“If the person has publicly supplied water, they should be able to obtain a report from their local utility. Otherwise, they also can search the tap water database from the Environmental Working Group,” says Jamie DeWitt, a professor of pharmacology and toxicology at Eastern Carolina University.

“If the person is on a private well, unless they are covered by a court order due to known contamination, they will have to send their water out for testing on their own. Many departments of public health have recommendations on where water can be sent for different types of testing.”

The EPA advises people to use the agency’s regulations as well as those set by individual states as benchmarks when assessing PFAS levels in their area. The EPA previously warned against eating more than 0.004 parts per trillion of PFOA and 0.02 parts per trillion of PFOS, which “equates to about 4 drops and 20 drops of water in 1,000 Olympic-sized swimming pools,” according to PBS.

Stoiber emphasizes that any quantity of PFAS is problematic and suggests that all drinking water be filtered. “Really, you don’t want any level of PFAS in your water because it has been linked to harmful health effects at quite low levels,” she explained to Vox.

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There are several water filters that can target PFAS, however, their effectiveness varies. A reverse osmosis water filter is the most effective technique for removing PFAS, according to a 2020 study and the experts Vox spoke with.

According to the assessment, these water filters, which can be put under a kitchen sink, are more than 90% effective at filtering out harmful pollutants. According to Stoiber, the filters function by sifting water through a membrane with “tiny holes,” and the PFAS molecules are trapped as a result.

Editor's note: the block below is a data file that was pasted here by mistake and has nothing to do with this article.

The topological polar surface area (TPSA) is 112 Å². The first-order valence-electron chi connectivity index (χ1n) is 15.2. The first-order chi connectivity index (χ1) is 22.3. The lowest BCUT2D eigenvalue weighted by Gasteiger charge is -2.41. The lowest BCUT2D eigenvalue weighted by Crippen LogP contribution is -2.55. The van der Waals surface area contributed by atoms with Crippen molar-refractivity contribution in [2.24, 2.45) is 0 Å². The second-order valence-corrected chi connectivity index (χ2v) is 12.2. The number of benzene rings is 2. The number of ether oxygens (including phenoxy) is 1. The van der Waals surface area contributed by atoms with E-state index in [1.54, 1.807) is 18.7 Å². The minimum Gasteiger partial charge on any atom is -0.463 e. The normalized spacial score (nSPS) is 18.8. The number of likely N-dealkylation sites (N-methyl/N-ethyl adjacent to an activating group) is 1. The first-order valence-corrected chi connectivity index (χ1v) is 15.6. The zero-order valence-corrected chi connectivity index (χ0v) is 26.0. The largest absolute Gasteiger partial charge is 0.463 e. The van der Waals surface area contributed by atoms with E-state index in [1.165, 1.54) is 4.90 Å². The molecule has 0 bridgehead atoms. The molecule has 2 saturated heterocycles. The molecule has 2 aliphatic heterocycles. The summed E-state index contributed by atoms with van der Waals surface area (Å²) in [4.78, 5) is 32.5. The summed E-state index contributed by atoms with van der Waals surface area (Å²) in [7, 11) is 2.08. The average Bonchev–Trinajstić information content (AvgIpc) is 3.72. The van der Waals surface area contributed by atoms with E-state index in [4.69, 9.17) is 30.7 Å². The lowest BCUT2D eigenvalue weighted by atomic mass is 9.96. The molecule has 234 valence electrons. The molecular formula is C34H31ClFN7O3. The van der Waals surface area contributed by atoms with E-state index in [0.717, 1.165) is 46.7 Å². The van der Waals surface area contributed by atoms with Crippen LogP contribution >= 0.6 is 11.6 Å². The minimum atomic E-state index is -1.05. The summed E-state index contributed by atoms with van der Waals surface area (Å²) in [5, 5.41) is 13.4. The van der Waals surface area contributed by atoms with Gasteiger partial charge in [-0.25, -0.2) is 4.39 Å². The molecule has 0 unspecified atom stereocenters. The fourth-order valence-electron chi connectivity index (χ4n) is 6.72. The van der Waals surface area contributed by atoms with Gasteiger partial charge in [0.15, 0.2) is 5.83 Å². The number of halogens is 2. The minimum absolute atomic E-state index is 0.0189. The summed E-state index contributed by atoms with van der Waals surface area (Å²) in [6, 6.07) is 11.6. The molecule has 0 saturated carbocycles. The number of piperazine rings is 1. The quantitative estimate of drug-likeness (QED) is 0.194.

The disadvantages of reverse osmosis filtering systems are that they waste a lot of water and can be expensive, costing hundreds to thousands of dollars. According to the 2020 study, activated carbon filters can also reduce PFAS levels, but they are less efficient. These filters were able to remove 73 percent of PFAS pollutants on average, though there was some variation.

They can be employed in sinks, freezers, and pitchers by attracting PFAS molecules to carbon. While they are less expensive, they must be replaced quickly or their efficacy may deteriorate. Standard Brita water filters employ a type of carbon technology and can remove some PFAS, but they aren’t designed for this purpose and shouldn’t be relied on primarily to remove the chemicals.

When it comes to PFAS, experts agree that filtered water is a better alternative than bottled water, which can be expensive, wasteful, and potentially include toxins of its own. They also claim that ingesting provides the greatest risk of PFAS exposure when compared to other water uses such as showering, hand washing, and clothing washing. If you live in a polluted environment, the greatest thing you can do is filter your own water.

Bottled water is known to have high concentrations of PFAS. There was a case in Massachusetts a couple of years ago where bottled water had very high concentrations of PFAS in it because it was sourced from PFAS-contaminated water,” Harvard environmental chemist Elsie Sunderland previously told Vox’s, Benji Jones. “So I think you’re better off drinking filtered water from a known source.”